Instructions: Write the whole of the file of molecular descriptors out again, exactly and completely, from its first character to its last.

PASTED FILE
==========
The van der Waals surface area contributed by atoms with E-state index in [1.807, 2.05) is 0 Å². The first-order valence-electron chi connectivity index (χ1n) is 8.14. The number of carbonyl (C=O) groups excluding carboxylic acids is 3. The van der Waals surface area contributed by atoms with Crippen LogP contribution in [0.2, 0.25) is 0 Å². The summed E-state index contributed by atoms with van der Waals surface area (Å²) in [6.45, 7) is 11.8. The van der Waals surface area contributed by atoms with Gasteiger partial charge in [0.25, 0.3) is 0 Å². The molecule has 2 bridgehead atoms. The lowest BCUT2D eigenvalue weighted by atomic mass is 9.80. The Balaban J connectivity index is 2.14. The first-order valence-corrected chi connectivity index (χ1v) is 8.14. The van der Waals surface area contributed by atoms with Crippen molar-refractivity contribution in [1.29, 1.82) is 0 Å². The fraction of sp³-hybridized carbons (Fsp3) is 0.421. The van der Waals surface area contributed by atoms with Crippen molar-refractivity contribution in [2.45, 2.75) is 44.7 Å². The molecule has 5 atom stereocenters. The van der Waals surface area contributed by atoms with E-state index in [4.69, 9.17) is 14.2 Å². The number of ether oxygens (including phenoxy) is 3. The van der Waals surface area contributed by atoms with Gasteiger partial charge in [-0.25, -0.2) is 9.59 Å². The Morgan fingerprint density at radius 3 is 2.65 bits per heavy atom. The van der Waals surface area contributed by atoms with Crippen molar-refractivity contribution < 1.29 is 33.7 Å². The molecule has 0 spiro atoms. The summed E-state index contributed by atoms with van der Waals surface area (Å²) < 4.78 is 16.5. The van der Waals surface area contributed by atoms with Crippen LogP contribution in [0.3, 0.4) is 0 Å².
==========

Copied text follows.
The van der Waals surface area contributed by atoms with E-state index in [1.807, 2.05) is 0 Å². The first-order valence-electron chi connectivity index (χ1n) is 8.14. The number of carbonyl (C=O) groups excluding carboxylic acids is 3. The van der Waals surface area contributed by atoms with Crippen LogP contribution in [0.2, 0.25) is 0 Å². The summed E-state index contributed by atoms with van der Waals surface area (Å²) in [6.45, 7) is 11.8. The van der Waals surface area contributed by atoms with Gasteiger partial charge in [0.25, 0.3) is 0 Å². The molecule has 2 bridgehead atoms. The lowest BCUT2D eigenvalue weighted by atomic mass is 9.80. The Balaban J connectivity index is 2.14. The first-order valence-corrected chi connectivity index (χ1v) is 8.14. The van der Waals surface area contributed by atoms with Crippen molar-refractivity contribution in [1.29, 1.82) is 0 Å². The fraction of sp³-hybridized carbons (Fsp3) is 0.421. The van der Waals surface area contributed by atoms with Crippen molar-refractivity contribution in [2.45, 2.75) is 44.7 Å². The molecule has 5 atom stereocenters. The van der Waals surface area contributed by atoms with E-state index in [4.69, 9.17) is 14.2 Å². The number of ether oxygens (including phenoxy) is 3. The van der Waals surface area contributed by atoms with Gasteiger partial charge in [-0.25, -0.2) is 9.59 Å². The Morgan fingerprint density at radius 3 is 2.65 bits per heavy atom. The van der Waals surface area contributed by atoms with Crippen molar-refractivity contribution < 1.29 is 33.7 Å². The molecule has 0 spiro atoms. The summed E-state index contributed by atoms with van der Waals surface area (Å²) < 4.78 is 16.5. The van der Waals surface area contributed by atoms with Crippen LogP contribution in [0.3, 0.4) is 0 Å².